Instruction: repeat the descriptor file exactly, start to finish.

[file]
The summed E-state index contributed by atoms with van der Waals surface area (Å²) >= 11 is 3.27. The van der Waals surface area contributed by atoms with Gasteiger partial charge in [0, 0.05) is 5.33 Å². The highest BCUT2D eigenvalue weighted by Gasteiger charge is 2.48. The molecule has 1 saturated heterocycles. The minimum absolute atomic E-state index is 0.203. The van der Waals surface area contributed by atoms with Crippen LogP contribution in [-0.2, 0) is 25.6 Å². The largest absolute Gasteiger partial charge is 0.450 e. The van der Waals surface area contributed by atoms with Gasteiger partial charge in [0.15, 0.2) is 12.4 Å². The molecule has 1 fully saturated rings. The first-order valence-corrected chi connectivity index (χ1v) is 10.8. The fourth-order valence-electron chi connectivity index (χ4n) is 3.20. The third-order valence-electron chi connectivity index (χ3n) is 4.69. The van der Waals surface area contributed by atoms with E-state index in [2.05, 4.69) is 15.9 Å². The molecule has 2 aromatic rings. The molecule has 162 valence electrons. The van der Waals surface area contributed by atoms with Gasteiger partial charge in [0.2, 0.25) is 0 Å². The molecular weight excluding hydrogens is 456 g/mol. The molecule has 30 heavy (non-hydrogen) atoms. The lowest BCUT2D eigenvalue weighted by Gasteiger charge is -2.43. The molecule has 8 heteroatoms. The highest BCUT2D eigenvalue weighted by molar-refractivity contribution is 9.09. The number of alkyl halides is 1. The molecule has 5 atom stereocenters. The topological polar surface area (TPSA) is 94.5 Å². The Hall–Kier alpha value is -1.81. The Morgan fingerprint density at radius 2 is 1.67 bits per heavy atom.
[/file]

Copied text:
The summed E-state index contributed by atoms with van der Waals surface area (Å²) >= 11 is 3.27. The van der Waals surface area contributed by atoms with Gasteiger partial charge in [0, 0.05) is 5.33 Å². The highest BCUT2D eigenvalue weighted by Gasteiger charge is 2.48. The molecule has 1 saturated heterocycles. The minimum absolute atomic E-state index is 0.203. The van der Waals surface area contributed by atoms with Crippen LogP contribution in [-0.2, 0) is 25.6 Å². The largest absolute Gasteiger partial charge is 0.450 e. The van der Waals surface area contributed by atoms with Gasteiger partial charge in [0.15, 0.2) is 12.4 Å². The molecule has 1 fully saturated rings. The first-order valence-corrected chi connectivity index (χ1v) is 10.8. The fourth-order valence-electron chi connectivity index (χ4n) is 3.20. The third-order valence-electron chi connectivity index (χ3n) is 4.69. The van der Waals surface area contributed by atoms with E-state index in [2.05, 4.69) is 15.9 Å². The molecule has 2 aromatic rings. The molecule has 162 valence electrons. The van der Waals surface area contributed by atoms with Gasteiger partial charge in [0.2, 0.25) is 0 Å². The molecular weight excluding hydrogens is 456 g/mol. The molecule has 30 heavy (non-hydrogen) atoms. The lowest BCUT2D eigenvalue weighted by Gasteiger charge is -2.43. The molecule has 8 heteroatoms. The highest BCUT2D eigenvalue weighted by molar-refractivity contribution is 9.09. The number of alkyl halides is 1. The molecule has 5 atom stereocenters. The topological polar surface area (TPSA) is 94.5 Å². The Hall–Kier alpha value is -1.81. The Morgan fingerprint density at radius 2 is 1.67 bits per heavy atom.